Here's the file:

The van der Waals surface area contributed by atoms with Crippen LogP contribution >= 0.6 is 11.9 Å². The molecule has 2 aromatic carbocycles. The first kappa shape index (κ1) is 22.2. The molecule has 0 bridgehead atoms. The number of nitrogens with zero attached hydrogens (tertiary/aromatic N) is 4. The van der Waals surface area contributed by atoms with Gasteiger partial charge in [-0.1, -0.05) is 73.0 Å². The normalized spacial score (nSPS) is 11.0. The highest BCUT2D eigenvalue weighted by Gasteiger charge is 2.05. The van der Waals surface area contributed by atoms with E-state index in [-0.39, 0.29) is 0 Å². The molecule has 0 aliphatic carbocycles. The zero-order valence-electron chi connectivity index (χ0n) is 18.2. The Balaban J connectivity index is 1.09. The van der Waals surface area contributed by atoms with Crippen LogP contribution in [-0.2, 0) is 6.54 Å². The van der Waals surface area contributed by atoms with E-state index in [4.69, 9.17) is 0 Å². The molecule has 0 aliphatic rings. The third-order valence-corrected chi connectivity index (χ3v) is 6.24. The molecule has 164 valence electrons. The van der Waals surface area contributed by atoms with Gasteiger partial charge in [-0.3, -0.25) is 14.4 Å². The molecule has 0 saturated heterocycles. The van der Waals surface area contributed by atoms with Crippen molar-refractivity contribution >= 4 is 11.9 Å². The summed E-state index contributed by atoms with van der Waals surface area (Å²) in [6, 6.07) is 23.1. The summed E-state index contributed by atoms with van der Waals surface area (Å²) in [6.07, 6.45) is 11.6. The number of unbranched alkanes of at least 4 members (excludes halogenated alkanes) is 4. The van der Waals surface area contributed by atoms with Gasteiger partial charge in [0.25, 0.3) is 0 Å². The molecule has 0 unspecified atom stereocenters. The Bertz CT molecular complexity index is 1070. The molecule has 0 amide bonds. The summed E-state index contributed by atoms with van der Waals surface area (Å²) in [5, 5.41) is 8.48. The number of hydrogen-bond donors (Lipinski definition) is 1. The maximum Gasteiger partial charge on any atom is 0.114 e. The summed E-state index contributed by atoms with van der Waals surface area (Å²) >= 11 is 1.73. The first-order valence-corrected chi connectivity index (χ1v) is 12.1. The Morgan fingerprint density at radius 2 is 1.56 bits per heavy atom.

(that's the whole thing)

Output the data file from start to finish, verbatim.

The van der Waals surface area contributed by atoms with Crippen LogP contribution >= 0.6 is 11.9 Å². The molecule has 2 aromatic carbocycles. The first kappa shape index (κ1) is 22.2. The molecule has 0 bridgehead atoms. The number of nitrogens with zero attached hydrogens (tertiary/aromatic N) is 4. The van der Waals surface area contributed by atoms with Gasteiger partial charge in [-0.1, -0.05) is 73.0 Å². The normalized spacial score (nSPS) is 11.0. The highest BCUT2D eigenvalue weighted by Gasteiger charge is 2.05. The van der Waals surface area contributed by atoms with E-state index in [-0.39, 0.29) is 0 Å². The molecule has 0 aliphatic carbocycles. The zero-order valence-electron chi connectivity index (χ0n) is 18.2. The Balaban J connectivity index is 1.09. The van der Waals surface area contributed by atoms with Crippen LogP contribution in [-0.2, 0) is 6.54 Å². The van der Waals surface area contributed by atoms with E-state index in [4.69, 9.17) is 0 Å². The molecule has 0 aliphatic rings. The third-order valence-corrected chi connectivity index (χ3v) is 6.24. The molecule has 164 valence electrons. The van der Waals surface area contributed by atoms with Gasteiger partial charge in [-0.3, -0.25) is 14.4 Å². The molecule has 0 saturated heterocycles. The van der Waals surface area contributed by atoms with Crippen molar-refractivity contribution >= 4 is 11.9 Å². The summed E-state index contributed by atoms with van der Waals surface area (Å²) in [6, 6.07) is 23.1. The summed E-state index contributed by atoms with van der Waals surface area (Å²) in [6.07, 6.45) is 11.6. The number of unbranched alkanes of at least 4 members (excludes halogenated alkanes) is 4. The van der Waals surface area contributed by atoms with Gasteiger partial charge in [0.25, 0.3) is 0 Å². The molecule has 0 unspecified atom stereocenters. The Bertz CT molecular complexity index is 1070. The molecule has 0 amide bonds. The summed E-state index contributed by atoms with van der Waals surface area (Å²) in [5, 5.41) is 8.48. The number of hydrogen-bond donors (Lipinski definition) is 1. The maximum Gasteiger partial charge on any atom is 0.114 e. The summed E-state index contributed by atoms with van der Waals surface area (Å²) >= 11 is 1.73. The first-order valence-corrected chi connectivity index (χ1v) is 12.1. The Morgan fingerprint density at radius 2 is 1.56 bits per heavy atom.